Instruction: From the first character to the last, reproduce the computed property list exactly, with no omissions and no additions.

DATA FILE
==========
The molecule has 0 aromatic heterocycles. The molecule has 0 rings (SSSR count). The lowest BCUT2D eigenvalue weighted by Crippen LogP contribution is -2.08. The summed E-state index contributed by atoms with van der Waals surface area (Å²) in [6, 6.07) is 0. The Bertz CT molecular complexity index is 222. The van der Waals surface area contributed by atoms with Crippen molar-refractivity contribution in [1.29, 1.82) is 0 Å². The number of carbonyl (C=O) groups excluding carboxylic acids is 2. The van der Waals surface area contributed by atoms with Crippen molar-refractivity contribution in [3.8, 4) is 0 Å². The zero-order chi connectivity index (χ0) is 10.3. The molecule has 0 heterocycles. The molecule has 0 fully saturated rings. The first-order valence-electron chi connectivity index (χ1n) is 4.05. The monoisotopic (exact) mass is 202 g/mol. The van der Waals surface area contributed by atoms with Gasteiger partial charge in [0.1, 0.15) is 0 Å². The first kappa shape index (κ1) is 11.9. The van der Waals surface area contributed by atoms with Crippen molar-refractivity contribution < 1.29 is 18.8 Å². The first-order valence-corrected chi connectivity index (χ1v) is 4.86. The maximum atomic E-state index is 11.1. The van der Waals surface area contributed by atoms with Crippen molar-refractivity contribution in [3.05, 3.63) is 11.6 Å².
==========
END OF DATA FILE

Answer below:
The molecule has 0 aromatic heterocycles. The molecule has 0 rings (SSSR count). The lowest BCUT2D eigenvalue weighted by Crippen LogP contribution is -2.08. The summed E-state index contributed by atoms with van der Waals surface area (Å²) in [6, 6.07) is 0. The Bertz CT molecular complexity index is 222. The van der Waals surface area contributed by atoms with Crippen molar-refractivity contribution in [1.29, 1.82) is 0 Å². The number of carbonyl (C=O) groups excluding carboxylic acids is 2. The van der Waals surface area contributed by atoms with Crippen molar-refractivity contribution in [3.8, 4) is 0 Å². The zero-order chi connectivity index (χ0) is 10.3. The molecule has 0 heterocycles. The molecule has 0 fully saturated rings. The first-order valence-electron chi connectivity index (χ1n) is 4.05. The monoisotopic (exact) mass is 202 g/mol. The van der Waals surface area contributed by atoms with Gasteiger partial charge in [0.1, 0.15) is 0 Å². The first kappa shape index (κ1) is 11.9. The van der Waals surface area contributed by atoms with Crippen molar-refractivity contribution < 1.29 is 18.8 Å². The first-order valence-corrected chi connectivity index (χ1v) is 4.86. The maximum atomic E-state index is 11.1. The van der Waals surface area contributed by atoms with Crippen molar-refractivity contribution in [3.05, 3.63) is 11.6 Å².